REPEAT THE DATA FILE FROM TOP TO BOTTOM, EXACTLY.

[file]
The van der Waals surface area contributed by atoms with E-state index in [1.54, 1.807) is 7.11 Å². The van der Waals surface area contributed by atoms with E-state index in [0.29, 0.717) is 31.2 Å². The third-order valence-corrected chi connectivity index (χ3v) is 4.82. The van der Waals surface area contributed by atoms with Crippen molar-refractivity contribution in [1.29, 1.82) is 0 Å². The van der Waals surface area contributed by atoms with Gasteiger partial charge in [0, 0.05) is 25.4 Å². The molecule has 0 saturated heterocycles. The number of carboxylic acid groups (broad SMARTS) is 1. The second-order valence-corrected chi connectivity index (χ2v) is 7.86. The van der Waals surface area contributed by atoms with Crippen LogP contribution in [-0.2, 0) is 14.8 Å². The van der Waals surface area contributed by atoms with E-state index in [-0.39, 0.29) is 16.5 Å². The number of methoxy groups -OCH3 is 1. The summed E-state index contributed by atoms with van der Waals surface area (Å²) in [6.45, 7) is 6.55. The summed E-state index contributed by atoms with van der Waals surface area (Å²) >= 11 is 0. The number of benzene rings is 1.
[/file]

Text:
The van der Waals surface area contributed by atoms with E-state index in [1.54, 1.807) is 7.11 Å². The van der Waals surface area contributed by atoms with E-state index in [0.29, 0.717) is 31.2 Å². The third-order valence-corrected chi connectivity index (χ3v) is 4.82. The van der Waals surface area contributed by atoms with Crippen molar-refractivity contribution in [1.29, 1.82) is 0 Å². The van der Waals surface area contributed by atoms with Gasteiger partial charge in [0, 0.05) is 25.4 Å². The molecule has 0 saturated heterocycles. The number of carboxylic acid groups (broad SMARTS) is 1. The second-order valence-corrected chi connectivity index (χ2v) is 7.86. The van der Waals surface area contributed by atoms with Crippen LogP contribution in [-0.2, 0) is 14.8 Å². The van der Waals surface area contributed by atoms with E-state index in [-0.39, 0.29) is 16.5 Å². The number of methoxy groups -OCH3 is 1. The summed E-state index contributed by atoms with van der Waals surface area (Å²) in [6.45, 7) is 6.55. The summed E-state index contributed by atoms with van der Waals surface area (Å²) >= 11 is 0. The number of benzene rings is 1.